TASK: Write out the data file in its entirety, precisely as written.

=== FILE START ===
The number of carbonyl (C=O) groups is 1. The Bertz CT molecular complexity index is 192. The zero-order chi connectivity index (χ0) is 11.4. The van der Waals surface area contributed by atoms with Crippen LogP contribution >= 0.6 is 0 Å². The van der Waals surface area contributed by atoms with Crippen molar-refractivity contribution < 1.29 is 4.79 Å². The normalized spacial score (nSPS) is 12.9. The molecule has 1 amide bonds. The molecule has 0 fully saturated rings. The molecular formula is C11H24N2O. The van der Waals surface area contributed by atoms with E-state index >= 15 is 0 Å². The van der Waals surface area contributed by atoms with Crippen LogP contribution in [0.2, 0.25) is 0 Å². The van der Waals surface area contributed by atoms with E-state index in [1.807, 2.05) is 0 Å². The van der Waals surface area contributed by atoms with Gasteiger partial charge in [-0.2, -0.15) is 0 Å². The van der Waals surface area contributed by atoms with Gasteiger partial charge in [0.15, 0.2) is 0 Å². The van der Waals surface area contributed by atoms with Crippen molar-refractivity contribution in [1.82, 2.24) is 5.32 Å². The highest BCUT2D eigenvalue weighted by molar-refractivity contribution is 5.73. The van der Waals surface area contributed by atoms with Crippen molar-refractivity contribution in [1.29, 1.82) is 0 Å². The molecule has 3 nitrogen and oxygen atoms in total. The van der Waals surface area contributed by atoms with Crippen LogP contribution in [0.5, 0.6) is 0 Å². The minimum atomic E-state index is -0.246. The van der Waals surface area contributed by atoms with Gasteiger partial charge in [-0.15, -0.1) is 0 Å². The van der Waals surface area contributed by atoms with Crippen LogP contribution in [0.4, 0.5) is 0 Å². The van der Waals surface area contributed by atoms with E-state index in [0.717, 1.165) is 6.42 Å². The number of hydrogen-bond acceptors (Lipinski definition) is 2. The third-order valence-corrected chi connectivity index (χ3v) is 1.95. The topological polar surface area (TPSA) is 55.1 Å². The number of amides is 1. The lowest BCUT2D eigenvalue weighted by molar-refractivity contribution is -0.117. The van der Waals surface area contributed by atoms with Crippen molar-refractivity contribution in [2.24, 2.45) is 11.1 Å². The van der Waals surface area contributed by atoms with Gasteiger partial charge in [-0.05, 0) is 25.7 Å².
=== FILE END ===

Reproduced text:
The number of carbonyl (C=O) groups is 1. The Bertz CT molecular complexity index is 192. The zero-order chi connectivity index (χ0) is 11.4. The van der Waals surface area contributed by atoms with Crippen LogP contribution >= 0.6 is 0 Å². The van der Waals surface area contributed by atoms with Crippen molar-refractivity contribution < 1.29 is 4.79 Å². The normalized spacial score (nSPS) is 12.9. The molecule has 1 amide bonds. The molecule has 0 fully saturated rings. The molecular formula is C11H24N2O. The van der Waals surface area contributed by atoms with E-state index >= 15 is 0 Å². The van der Waals surface area contributed by atoms with Crippen LogP contribution in [0.2, 0.25) is 0 Å². The van der Waals surface area contributed by atoms with E-state index in [1.807, 2.05) is 0 Å². The van der Waals surface area contributed by atoms with Gasteiger partial charge in [-0.2, -0.15) is 0 Å². The van der Waals surface area contributed by atoms with Gasteiger partial charge in [0.15, 0.2) is 0 Å². The van der Waals surface area contributed by atoms with Crippen molar-refractivity contribution in [1.82, 2.24) is 5.32 Å². The highest BCUT2D eigenvalue weighted by molar-refractivity contribution is 5.73. The van der Waals surface area contributed by atoms with Crippen molar-refractivity contribution in [1.29, 1.82) is 0 Å². The molecule has 3 nitrogen and oxygen atoms in total. The van der Waals surface area contributed by atoms with Crippen LogP contribution in [0.5, 0.6) is 0 Å². The minimum atomic E-state index is -0.246. The van der Waals surface area contributed by atoms with Gasteiger partial charge in [-0.15, -0.1) is 0 Å². The van der Waals surface area contributed by atoms with Crippen LogP contribution in [0.4, 0.5) is 0 Å². The van der Waals surface area contributed by atoms with E-state index in [0.717, 1.165) is 6.42 Å². The number of hydrogen-bond acceptors (Lipinski definition) is 2. The third-order valence-corrected chi connectivity index (χ3v) is 1.95. The topological polar surface area (TPSA) is 55.1 Å². The number of amides is 1. The lowest BCUT2D eigenvalue weighted by molar-refractivity contribution is -0.117. The van der Waals surface area contributed by atoms with Crippen molar-refractivity contribution in [2.24, 2.45) is 11.1 Å². The van der Waals surface area contributed by atoms with Gasteiger partial charge in [-0.05, 0) is 25.7 Å².